Zulu nationalism is not the only chauvinism rearing its ugly head again; appeals to narrow racial and tribal identities are on the rise in South Africa. This is not surprising when you consider a stagnant economy, high levels of inequality and a decay of trust in each other and in the government. During such times, people are more susceptible to the lies of charismatic strongman-leaders who appeal to the worst of our prejudices and judgments.
I would warn those who are angry about the current state of affairs not to be used to fan the flames of nationalism; they might come back to burn them.
In 1971, when Idi Amin carried out a military coup in Uganda, his overthrow of Milton Obote was welcomed by progressive students, unionists and peasants alike. Amin’s appeal was that he was a charismatic “man of the people”. Years later, many of those people who clapped for this “son of the soil” would find themselves in the torture chambers or, worse, their bloody bodies washed up on the banks of the Nile.
There is a warning here — that current frustrations should not lead us to support those who seek to dismantle the very nature of our democratic project and the aspirations of those who fought for our liberation.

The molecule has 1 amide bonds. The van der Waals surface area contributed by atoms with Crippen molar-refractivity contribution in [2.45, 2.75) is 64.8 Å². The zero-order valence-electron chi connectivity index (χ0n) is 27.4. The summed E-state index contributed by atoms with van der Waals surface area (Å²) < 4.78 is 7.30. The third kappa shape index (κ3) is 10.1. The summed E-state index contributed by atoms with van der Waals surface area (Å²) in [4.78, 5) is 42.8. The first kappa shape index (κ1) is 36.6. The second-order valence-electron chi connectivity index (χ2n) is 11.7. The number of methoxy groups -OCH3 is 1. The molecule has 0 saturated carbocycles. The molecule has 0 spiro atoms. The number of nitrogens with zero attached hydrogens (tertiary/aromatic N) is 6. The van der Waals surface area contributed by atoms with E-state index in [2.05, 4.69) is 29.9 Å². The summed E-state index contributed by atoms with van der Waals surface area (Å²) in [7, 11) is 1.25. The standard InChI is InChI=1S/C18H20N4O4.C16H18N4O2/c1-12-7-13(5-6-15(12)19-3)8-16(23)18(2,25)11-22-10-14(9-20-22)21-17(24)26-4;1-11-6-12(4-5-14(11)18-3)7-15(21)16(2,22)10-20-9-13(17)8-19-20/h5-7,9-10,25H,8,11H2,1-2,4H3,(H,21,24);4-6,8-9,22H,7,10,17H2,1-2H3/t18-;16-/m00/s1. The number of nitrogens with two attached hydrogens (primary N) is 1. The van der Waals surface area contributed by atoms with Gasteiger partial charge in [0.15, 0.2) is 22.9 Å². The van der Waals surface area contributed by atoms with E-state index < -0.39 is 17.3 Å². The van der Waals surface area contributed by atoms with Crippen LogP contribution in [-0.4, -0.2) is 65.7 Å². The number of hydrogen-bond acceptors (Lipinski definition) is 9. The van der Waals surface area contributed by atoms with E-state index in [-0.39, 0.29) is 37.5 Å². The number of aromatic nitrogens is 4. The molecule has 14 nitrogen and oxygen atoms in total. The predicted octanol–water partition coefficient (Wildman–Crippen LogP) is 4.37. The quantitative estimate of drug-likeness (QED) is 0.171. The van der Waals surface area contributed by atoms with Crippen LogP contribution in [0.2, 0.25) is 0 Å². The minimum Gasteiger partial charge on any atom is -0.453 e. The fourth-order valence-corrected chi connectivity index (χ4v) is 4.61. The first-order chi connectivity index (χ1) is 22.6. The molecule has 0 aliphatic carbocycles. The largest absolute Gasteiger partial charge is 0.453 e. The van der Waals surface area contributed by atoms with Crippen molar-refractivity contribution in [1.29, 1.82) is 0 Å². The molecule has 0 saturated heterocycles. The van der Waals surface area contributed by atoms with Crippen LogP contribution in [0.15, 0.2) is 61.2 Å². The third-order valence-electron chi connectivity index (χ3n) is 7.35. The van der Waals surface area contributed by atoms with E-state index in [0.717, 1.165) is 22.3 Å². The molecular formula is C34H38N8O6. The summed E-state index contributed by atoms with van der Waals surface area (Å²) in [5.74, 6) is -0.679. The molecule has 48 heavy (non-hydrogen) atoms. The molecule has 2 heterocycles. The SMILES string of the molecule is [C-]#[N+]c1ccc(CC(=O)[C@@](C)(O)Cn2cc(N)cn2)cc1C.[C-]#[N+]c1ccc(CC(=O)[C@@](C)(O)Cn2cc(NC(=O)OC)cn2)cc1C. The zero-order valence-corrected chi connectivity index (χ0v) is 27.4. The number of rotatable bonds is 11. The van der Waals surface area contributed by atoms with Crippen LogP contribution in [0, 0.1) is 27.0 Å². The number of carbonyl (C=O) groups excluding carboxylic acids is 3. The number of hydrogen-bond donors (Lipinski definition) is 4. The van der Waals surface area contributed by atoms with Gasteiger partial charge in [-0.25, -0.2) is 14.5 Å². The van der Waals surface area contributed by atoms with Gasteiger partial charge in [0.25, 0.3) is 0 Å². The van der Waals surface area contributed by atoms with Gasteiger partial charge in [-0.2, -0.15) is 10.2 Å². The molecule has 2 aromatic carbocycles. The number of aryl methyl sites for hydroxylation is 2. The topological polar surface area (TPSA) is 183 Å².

As I watched as events in Nkandla played themselves out, I became convinced that cool heads would prevail and that the former president and his supporters would have to eventually face reality. Which Zuma did.
What scares me is that we will continue to ignore the expression of Zulu nationalism recently on display. We should use this moment to admit that we have a problem in this country and that it should be purged once and for all through educational, socioeconomic and cultural interventions that will defeat ethnonationalism and appeal to our common identity as South Africans, bound by a single destiny and an aspiration for equity and justice for all.